Overall, I was very impressed with the overview of the report. The MD is much further along than I had thought and it was reassuring to hear about the progress that has been made. While it sounds like many of the goals won’t be completed by 2015, it seems like the majority of them are well under way and there has been substantial progress made in each area. For example, the decrease in child deaths from 12.8 million in 1990 to 8.8 million in 2008 is amazing and I think this is a statistic to be proud of. I am confident that if it weren’t for the financial crisis of 2007/08, the majority of these goals would be getting completed on time. Therefore, I am hopeful that the MD progression is once again picking up pace and many of the gaols will be attained at some point within the next decade.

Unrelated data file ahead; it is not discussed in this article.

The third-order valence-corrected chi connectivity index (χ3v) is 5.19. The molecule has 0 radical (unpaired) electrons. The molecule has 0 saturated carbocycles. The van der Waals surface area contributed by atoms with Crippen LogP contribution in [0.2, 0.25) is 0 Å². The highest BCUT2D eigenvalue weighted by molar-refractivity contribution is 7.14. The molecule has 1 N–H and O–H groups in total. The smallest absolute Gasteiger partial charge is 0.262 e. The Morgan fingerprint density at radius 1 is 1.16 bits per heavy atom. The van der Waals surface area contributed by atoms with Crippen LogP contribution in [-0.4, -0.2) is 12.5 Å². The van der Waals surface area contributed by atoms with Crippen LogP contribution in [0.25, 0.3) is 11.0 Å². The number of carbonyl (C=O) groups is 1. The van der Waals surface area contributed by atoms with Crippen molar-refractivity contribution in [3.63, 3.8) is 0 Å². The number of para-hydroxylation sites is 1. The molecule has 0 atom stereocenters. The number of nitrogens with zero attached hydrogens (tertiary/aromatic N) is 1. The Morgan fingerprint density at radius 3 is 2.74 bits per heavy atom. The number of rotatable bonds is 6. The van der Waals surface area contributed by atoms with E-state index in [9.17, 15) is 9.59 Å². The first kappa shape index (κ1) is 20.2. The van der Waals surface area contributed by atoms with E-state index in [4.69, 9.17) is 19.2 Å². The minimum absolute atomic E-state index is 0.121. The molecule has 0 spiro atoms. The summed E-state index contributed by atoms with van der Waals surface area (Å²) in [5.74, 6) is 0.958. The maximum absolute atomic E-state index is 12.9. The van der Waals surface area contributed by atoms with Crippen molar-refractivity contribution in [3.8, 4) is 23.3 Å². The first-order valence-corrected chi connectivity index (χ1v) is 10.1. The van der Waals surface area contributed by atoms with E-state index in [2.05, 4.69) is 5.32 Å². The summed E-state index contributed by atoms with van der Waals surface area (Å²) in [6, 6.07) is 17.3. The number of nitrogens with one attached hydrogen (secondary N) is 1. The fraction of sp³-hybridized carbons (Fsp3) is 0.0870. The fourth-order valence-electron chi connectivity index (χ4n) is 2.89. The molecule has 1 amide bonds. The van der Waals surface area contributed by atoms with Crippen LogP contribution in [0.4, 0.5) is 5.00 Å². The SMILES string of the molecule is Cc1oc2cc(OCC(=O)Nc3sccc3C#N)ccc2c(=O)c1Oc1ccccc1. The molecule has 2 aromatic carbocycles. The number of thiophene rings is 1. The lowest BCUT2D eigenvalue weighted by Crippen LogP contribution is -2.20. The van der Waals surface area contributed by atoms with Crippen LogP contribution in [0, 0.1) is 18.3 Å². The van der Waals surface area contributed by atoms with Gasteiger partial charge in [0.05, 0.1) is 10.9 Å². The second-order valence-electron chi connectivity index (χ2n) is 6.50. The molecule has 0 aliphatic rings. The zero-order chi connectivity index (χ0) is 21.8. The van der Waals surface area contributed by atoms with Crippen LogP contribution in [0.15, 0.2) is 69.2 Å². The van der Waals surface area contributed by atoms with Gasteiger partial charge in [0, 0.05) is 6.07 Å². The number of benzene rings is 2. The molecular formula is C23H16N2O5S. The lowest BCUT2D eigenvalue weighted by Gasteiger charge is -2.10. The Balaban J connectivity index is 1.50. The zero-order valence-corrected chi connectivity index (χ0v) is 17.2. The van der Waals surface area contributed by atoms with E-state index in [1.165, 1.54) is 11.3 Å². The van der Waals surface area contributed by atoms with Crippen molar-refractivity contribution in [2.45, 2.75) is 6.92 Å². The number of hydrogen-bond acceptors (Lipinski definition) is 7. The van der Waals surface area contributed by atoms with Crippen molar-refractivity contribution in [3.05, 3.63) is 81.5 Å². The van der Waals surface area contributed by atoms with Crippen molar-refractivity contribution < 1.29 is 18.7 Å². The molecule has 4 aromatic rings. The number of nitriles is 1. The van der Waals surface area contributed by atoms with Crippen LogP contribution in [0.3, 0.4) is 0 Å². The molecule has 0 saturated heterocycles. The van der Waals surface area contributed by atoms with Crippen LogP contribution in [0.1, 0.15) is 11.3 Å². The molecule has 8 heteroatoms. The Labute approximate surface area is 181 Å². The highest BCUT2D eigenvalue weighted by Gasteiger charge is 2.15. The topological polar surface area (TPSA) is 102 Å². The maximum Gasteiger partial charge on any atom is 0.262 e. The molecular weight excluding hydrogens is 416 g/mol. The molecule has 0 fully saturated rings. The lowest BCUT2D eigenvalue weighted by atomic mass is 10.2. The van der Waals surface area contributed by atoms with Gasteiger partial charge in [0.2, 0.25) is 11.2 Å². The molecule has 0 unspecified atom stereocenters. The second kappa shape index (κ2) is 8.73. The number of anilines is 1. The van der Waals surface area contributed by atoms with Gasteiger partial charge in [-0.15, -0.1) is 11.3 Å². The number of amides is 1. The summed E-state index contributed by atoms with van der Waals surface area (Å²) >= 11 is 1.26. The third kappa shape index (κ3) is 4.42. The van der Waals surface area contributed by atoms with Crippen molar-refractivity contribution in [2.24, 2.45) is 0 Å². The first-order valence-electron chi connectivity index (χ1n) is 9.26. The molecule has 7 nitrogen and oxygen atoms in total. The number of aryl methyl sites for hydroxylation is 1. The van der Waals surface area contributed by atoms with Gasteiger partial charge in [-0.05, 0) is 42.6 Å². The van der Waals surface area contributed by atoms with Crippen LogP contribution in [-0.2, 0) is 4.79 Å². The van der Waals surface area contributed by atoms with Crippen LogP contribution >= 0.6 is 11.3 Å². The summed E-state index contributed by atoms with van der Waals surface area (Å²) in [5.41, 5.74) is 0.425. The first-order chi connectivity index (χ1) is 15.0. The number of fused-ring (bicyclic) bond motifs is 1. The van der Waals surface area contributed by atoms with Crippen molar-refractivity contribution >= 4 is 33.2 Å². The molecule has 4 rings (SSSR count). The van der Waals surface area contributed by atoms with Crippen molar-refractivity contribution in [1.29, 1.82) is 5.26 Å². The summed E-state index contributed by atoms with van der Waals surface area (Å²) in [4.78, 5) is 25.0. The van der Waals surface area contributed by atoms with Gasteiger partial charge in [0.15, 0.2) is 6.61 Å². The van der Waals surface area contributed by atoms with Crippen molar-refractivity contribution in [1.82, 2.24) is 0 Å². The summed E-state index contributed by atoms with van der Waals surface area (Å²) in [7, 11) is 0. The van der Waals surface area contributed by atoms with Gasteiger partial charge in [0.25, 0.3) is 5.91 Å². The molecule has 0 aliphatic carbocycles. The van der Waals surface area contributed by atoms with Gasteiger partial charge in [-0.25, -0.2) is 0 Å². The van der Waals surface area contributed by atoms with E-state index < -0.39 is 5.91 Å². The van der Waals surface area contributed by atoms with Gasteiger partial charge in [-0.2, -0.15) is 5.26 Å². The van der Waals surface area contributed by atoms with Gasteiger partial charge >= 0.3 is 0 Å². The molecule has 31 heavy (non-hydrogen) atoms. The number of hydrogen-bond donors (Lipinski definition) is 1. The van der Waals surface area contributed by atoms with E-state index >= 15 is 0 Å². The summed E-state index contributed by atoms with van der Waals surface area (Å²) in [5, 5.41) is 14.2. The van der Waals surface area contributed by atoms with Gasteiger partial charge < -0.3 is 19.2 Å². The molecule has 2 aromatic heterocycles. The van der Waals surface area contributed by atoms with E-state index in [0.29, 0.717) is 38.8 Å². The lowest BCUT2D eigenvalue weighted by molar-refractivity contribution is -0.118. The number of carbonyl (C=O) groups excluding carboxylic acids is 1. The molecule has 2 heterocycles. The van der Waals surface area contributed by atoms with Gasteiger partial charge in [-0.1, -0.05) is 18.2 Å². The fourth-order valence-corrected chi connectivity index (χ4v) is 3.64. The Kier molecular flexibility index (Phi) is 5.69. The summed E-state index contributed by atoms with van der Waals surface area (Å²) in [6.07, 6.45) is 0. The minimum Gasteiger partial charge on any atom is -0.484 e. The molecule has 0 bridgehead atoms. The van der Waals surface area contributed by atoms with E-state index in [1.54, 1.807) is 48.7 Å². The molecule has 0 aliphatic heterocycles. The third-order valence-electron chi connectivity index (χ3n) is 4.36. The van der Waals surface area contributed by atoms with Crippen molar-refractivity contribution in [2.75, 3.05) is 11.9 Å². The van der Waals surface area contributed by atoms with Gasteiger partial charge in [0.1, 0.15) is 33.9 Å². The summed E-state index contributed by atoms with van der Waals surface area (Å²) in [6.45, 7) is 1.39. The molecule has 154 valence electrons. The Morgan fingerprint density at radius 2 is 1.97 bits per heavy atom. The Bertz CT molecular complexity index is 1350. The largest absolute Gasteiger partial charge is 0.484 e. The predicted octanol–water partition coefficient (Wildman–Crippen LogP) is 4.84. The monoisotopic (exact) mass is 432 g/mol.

Looking through a lot of these goals, it’s amazing to see how much progress was made with the resources the MGD has been given. Obviously these resources are minimal at the least and with the promised investments by the bigger nations there is no doubt that many of these goals could be reached in several of the countries. I was rather impressed by the 19% decrease in overall poverty especially within a 15 year timeframe. It really puts into perspective that these goals can be achieved, maybe not by the MGD’s timeframe but definitely within our lifetime. The one area I feel still needs much improvement is the education/ enrollment rate of the children within Sub-Saharan Africa. I feel like this is a huge factor as to why the population still hasn’t gotten out of the turmoil they currently are in. If children aren’t able to become educated, they can’t get out into the work force and bring back their earnings to support their future families. With education comes knowledge and that knowledge could bring about more educated Africans that can give back to their communities and help their peers. I think education is the key to helping Sub-Saharan Africa.